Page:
Series A and Mu
For yoga instructor Vincent Bolletta, yoga is more than a physical, mental and spiritual activity. It’s an artistic adventure that expresses the elegance and extraordinary subtleties of the human body .
In his yoga workshops and his photographic project of yoga postures, or asanas, he focuses not only on the alignment of breath and movement, but also the artistry of the personal and healing properties of yoga. “My ambition is that people start to work from a perspective of subtlety,” Bolletta said. “And to start to establish the idea that yoga really begins with a home practice. The real work starts then ... the inquiring and exploration into oneself is when the practice is relevant in your space.”
Bolletta arrives in Steamboat Springs today for a 10-day stay during which he will teach five workshops and hang his artwork for a month long exhibit at the Eleanor Bliss Center for the Arts.This weekend, he’ll offer two workshops at the Yoga Center of Steamboat. The next weekend, he will offer three workshops at the Depot. Workshops are $25 each or $45 for any two, $60 for any three, $70 for any four and $80 for all five. A reception for the art exhibition is at 4 p.m. March 6, 2011.
Grant Bursek, a board member for the Steamboat Springs Arts Council, helped bring Bolletta to Steamboat after taking his workshops at the Telluride Yoga Festival. When Bursek saw the photographic element of his work, he asked Bolletta if he was interested in visiting Steamboat for the first time. “In terms of his artwork, the photographs really show a nice balance between yoga asana and just taking it outside a yoga studio,” Bursek said. “He’s a very gentle creature, and I thought he’d just be great for Steamboat.”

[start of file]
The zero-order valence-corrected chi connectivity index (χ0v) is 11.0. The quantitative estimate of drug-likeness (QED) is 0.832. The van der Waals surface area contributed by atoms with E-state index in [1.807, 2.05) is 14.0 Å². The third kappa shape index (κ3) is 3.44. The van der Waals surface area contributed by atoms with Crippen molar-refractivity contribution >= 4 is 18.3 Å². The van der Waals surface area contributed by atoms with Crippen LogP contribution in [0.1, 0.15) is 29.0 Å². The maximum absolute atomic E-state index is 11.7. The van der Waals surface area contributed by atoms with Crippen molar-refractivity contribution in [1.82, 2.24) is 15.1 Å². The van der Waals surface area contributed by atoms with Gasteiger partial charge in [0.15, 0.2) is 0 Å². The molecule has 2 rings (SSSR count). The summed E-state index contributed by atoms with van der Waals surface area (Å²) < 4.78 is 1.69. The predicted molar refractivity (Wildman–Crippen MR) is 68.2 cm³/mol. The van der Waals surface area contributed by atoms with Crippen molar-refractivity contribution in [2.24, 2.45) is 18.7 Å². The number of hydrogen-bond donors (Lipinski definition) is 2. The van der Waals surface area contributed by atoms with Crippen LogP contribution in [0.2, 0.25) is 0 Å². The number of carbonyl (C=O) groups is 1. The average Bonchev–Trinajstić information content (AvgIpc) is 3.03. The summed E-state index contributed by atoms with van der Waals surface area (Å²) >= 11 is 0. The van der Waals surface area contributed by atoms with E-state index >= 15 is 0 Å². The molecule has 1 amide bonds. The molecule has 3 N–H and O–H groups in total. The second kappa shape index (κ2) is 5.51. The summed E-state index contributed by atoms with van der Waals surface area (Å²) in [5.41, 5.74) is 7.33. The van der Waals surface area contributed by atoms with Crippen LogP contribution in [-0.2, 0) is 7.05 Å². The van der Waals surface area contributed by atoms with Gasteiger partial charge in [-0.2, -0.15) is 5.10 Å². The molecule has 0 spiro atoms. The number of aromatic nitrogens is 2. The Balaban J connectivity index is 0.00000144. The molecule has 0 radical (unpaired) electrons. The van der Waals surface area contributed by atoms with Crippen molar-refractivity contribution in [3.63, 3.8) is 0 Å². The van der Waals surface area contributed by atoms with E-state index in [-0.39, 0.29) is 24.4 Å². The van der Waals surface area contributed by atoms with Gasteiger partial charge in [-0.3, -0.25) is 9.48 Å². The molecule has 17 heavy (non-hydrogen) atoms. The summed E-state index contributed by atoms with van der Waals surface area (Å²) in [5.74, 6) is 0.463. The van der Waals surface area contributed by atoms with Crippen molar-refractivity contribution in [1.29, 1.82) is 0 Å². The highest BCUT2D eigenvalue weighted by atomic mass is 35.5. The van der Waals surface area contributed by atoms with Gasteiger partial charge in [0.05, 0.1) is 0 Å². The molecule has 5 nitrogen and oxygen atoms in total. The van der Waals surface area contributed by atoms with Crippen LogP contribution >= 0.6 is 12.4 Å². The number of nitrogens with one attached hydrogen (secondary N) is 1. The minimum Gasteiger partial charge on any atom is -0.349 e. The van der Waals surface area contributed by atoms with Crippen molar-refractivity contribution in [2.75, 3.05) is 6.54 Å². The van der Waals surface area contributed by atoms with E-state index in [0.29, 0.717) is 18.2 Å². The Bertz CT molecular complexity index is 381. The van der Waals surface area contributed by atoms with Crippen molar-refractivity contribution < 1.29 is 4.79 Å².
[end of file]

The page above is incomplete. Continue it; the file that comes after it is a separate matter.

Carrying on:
Bolletta began his yogic journey in 1990 in Auckland, New Zealand, and was teaching five years later. He said he’s always loved the artistry of the movement of yoga, but it was just five years ago he set out with photographer Marc Mateo on a creative journey into the heart of yoga asanas.
The photographic series featuring pictures of Bolletta in various poses and environments will be on display at the Depot starting Tuesday. “It was more of a reaction in respect to the yoga photos that I saw in the glossy yoga magazines,” Bolletta said about the project. “It was all portrayed with these beautiful waterfalls and forests. But most people don’t practice that way. They practice in an urban environment. I wanted to capture that yoga is adaptable to wherever you are, and I wanted to show it in the photos.”
In the photos, Bolletta’s body is juxtaposed against urban architecture and artistic lines in the natural world. “I wanted to show a grittier side,” he said. “I don’t want to show these unrealistic pictures of enlightenment.”
But he doesn’t expect the photos to bring yoga practice to life the way he hopes to in his small group and private session at his studio, the Yogashala, in Auckland. “The photos possibly capture people’s imaginations,” he said. “And the journey begins when that happens.”